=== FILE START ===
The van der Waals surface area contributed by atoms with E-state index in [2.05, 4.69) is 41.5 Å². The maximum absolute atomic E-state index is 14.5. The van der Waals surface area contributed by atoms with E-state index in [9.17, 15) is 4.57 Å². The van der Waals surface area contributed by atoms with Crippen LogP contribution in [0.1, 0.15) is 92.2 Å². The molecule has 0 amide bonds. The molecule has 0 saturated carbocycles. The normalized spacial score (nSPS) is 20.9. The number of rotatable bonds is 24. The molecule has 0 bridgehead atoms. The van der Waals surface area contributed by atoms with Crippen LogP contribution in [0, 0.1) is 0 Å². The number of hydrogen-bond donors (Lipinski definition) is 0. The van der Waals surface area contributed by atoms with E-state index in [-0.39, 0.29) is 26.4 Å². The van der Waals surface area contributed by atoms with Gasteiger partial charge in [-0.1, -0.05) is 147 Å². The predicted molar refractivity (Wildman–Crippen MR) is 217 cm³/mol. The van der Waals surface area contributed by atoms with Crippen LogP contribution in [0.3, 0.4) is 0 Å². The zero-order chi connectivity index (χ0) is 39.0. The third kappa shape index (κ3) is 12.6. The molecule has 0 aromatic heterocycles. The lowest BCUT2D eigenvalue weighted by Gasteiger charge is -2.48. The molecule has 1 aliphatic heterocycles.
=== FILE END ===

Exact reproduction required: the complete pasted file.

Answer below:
The van der Waals surface area contributed by atoms with E-state index in [2.05, 4.69) is 41.5 Å². The maximum absolute atomic E-state index is 14.5. The van der Waals surface area contributed by atoms with E-state index in [9.17, 15) is 4.57 Å². The van der Waals surface area contributed by atoms with Crippen LogP contribution in [0.1, 0.15) is 92.2 Å². The molecule has 0 amide bonds. The molecule has 0 saturated carbocycles. The normalized spacial score (nSPS) is 20.9. The number of rotatable bonds is 24. The molecule has 0 bridgehead atoms. The van der Waals surface area contributed by atoms with Crippen LogP contribution in [0, 0.1) is 0 Å². The number of hydrogen-bond donors (Lipinski definition) is 0. The van der Waals surface area contributed by atoms with E-state index in [-0.39, 0.29) is 26.4 Å². The van der Waals surface area contributed by atoms with Gasteiger partial charge in [-0.1, -0.05) is 147 Å². The predicted molar refractivity (Wildman–Crippen MR) is 217 cm³/mol. The van der Waals surface area contributed by atoms with Crippen LogP contribution in [0.3, 0.4) is 0 Å². The zero-order chi connectivity index (χ0) is 39.0. The third kappa shape index (κ3) is 12.6. The molecule has 0 aromatic heterocycles. The lowest BCUT2D eigenvalue weighted by Gasteiger charge is -2.48. The molecule has 1 aliphatic heterocycles.